I bought Donald Miller's A Million Miles in a Thousand Years on a whim last week, and I've been savoring it bit by bit. He has such a simple way to explain things that go straight to the heart. In part of the book, he talks about being in a boat, paddling away from the shore. Everything in the distance is still there, slowly getting smaller and smaller until you can no longer see it. All you can see is the water around you; the other side hasn't appeared yet. You paddle and paddle, and feel like you're going nowhere. But you can't give up. You have to press on, even though you're wondering why you left the shore in the first place and you're not exactly sure where you're going to end up.
It's very much how life feels right now. I'm in the boat. I'm paddling. I'd like to give up (because I'm tired and scared). But I'm reminding myself to feel the length and the width of it, to feel the uncomfortable transition, to stop being afraid. All of this is easy to explain, but being in it is hard. Trying to feel it and not be overwhelmed by all of it is hard.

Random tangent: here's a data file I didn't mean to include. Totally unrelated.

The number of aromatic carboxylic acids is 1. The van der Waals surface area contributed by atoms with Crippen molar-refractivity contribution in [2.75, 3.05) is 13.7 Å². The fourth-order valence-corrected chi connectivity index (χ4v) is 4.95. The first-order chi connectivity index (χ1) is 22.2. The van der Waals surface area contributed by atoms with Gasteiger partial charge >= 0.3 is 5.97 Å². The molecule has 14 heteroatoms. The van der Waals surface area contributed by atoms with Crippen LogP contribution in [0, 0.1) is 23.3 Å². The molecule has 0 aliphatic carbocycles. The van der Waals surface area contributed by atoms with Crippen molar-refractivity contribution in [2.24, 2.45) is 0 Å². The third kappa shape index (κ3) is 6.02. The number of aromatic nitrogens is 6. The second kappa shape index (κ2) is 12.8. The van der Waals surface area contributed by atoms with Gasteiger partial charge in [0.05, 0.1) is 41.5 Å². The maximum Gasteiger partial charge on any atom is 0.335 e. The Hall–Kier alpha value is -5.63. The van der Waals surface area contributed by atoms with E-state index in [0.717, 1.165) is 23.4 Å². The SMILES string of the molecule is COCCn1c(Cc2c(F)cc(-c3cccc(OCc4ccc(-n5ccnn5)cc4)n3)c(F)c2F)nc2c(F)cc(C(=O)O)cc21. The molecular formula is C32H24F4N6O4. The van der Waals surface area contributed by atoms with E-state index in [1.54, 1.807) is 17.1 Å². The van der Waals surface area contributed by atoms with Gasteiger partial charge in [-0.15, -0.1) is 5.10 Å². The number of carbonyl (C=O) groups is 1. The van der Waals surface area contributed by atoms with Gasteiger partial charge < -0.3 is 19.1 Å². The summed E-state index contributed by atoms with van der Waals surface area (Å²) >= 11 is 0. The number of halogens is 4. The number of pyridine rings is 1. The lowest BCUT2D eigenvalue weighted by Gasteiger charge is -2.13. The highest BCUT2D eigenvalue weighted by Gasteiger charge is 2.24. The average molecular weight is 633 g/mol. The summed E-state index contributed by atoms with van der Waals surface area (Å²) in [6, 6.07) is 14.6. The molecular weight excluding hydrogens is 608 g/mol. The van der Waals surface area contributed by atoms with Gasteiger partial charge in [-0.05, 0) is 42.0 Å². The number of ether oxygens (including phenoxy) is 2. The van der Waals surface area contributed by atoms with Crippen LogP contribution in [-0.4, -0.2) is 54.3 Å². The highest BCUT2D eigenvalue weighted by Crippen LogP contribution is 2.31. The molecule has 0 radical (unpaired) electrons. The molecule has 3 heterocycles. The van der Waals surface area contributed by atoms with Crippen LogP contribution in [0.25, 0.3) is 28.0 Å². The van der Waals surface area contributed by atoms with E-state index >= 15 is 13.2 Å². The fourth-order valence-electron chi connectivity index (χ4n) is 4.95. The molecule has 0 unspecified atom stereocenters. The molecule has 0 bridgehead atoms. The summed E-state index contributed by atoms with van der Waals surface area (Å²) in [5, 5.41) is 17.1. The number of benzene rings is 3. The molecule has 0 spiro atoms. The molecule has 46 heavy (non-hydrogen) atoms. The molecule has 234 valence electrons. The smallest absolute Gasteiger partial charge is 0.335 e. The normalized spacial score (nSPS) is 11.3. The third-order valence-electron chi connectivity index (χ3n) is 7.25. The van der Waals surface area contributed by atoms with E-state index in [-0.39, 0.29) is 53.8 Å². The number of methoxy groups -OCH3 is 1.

And so today, after a minor meltdown, I took my daughter and my camera to the lake for a walk. The air was cool and the sun was shining. We spent an hour doing nothing together. It was just what I needed.